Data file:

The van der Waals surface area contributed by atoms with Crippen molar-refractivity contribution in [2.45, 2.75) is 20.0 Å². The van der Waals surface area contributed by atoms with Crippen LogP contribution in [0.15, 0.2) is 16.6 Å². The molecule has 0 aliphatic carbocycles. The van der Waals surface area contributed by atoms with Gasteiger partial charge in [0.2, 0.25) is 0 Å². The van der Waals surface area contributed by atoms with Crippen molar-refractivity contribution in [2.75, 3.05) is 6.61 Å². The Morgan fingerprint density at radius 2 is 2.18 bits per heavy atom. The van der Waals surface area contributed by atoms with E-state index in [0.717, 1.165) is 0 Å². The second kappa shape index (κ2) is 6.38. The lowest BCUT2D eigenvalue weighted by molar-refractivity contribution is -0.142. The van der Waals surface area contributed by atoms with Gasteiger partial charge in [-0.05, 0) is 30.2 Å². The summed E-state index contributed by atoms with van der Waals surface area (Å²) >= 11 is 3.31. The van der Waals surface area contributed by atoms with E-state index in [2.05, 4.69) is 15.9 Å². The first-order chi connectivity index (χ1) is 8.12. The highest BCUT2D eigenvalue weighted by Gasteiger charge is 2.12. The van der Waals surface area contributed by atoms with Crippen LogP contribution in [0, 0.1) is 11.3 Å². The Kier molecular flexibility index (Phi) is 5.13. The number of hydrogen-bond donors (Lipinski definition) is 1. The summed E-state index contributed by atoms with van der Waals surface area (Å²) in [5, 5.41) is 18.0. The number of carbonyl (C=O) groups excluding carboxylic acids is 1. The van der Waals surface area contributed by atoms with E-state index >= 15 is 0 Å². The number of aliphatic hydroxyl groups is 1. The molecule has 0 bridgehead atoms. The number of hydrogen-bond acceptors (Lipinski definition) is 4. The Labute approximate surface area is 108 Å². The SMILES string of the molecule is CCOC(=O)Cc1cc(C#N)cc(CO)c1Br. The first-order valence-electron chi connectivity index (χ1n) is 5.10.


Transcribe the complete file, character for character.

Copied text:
The van der Waals surface area contributed by atoms with Crippen molar-refractivity contribution in [2.45, 2.75) is 20.0 Å². The van der Waals surface area contributed by atoms with Crippen LogP contribution in [0.15, 0.2) is 16.6 Å². The molecule has 0 aliphatic carbocycles. The van der Waals surface area contributed by atoms with Gasteiger partial charge in [0.2, 0.25) is 0 Å². The van der Waals surface area contributed by atoms with Crippen molar-refractivity contribution in [2.75, 3.05) is 6.61 Å². The Morgan fingerprint density at radius 2 is 2.18 bits per heavy atom. The van der Waals surface area contributed by atoms with E-state index in [0.717, 1.165) is 0 Å². The second kappa shape index (κ2) is 6.38. The lowest BCUT2D eigenvalue weighted by molar-refractivity contribution is -0.142. The van der Waals surface area contributed by atoms with Gasteiger partial charge in [-0.05, 0) is 30.2 Å². The summed E-state index contributed by atoms with van der Waals surface area (Å²) >= 11 is 3.31. The van der Waals surface area contributed by atoms with E-state index in [2.05, 4.69) is 15.9 Å². The first-order chi connectivity index (χ1) is 8.12. The highest BCUT2D eigenvalue weighted by Gasteiger charge is 2.12. The van der Waals surface area contributed by atoms with Crippen LogP contribution in [0, 0.1) is 11.3 Å². The Kier molecular flexibility index (Phi) is 5.13. The number of hydrogen-bond donors (Lipinski definition) is 1. The summed E-state index contributed by atoms with van der Waals surface area (Å²) in [5, 5.41) is 18.0. The number of carbonyl (C=O) groups excluding carboxylic acids is 1. The van der Waals surface area contributed by atoms with E-state index >= 15 is 0 Å². The number of aliphatic hydroxyl groups is 1. The molecule has 0 bridgehead atoms. The number of hydrogen-bond acceptors (Lipinski definition) is 4. The Labute approximate surface area is 108 Å². The SMILES string of the molecule is CCOC(=O)Cc1cc(C#N)cc(CO)c1Br. The first-order valence-electron chi connectivity index (χ1n) is 5.10.